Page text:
3. Vincent Price was a major foodie.

Vincent Price was as talented in the kitchen as he was on the screen.Frank Barratt/Stringer/Getty Images

Price was born into a family of food businessmen, so it's perhaps no surprise that he embarked upon his own culinary adventures. He went on to earn a reputation as a gourmet cook, cementing his culinary legacy by authoring several cookbooks and hosting his own cooking television show, Cooking Price-Wise.

4. Tim Burton’s Vincent Price documentary remains incomplete and unreleased to this day.

Price was Tim Burton’s good friend, frequent collaborator, and childhood idol. During the filming of Edward Scissorhands (1990), Burton approached Price to discuss the idea of an independent documentary about the actor’s life. They shot some interviews at the ELAC, and the project was tentatively titled Conversations with Vincent.

After Price’s death, Burton wanted to complete the documentary, which he then renamed A Visit with Vincent. However, it never happened. Some say the film wasn’t released because it became too personal for Burton, while others believe studios refused to grant any budget for the project.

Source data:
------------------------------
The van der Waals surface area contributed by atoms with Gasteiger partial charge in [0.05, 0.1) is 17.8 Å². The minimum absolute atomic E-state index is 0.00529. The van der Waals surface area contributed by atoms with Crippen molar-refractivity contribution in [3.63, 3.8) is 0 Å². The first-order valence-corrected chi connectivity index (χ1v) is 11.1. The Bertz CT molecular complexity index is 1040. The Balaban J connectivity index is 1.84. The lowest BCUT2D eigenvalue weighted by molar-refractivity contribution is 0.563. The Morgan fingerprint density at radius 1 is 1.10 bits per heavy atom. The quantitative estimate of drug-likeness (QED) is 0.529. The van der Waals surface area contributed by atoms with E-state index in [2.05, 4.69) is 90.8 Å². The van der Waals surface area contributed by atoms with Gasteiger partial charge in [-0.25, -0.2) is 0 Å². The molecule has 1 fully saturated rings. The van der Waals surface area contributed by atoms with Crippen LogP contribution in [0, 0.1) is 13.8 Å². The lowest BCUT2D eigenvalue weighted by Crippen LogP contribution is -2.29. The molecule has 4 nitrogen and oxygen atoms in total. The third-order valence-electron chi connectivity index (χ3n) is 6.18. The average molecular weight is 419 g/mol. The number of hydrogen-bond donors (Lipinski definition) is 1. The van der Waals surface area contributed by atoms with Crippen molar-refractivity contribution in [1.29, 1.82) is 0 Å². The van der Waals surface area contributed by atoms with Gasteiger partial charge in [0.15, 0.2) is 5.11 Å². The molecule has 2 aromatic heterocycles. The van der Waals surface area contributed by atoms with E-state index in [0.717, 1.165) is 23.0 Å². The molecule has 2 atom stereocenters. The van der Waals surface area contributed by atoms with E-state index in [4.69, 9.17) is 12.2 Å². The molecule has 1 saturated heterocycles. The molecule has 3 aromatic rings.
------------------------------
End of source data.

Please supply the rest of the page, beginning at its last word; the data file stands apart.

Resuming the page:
5. Vincent Price's daughter says he was bisexual.

“I am as close to certain as I can be that my dad had physically intimate relationships with men,” said his daughter Victoria Price in an exclusive interview with #Boom Magazine. He was also supportive of her when she came out to him. She recalled that he said, “You know, I know just how you feel because I have had these deep, loving relationships with men in my life and all my wives were jealous.”

6. Vincent Price’s voice is featured on a Disneyland attraction.

With a voice as iconic and distinctive as Price had, it’s no wonder Disneyland Paris hired him to record narration for their dark ride attraction, Phantom Manor. However, the audio was shortly replaced by a French narration, so only Price’s evil laugh remained. After a major renovation in 2019, Walt Disney Imagineering brought back his recordings and included previously unused material in the refurbished attraction.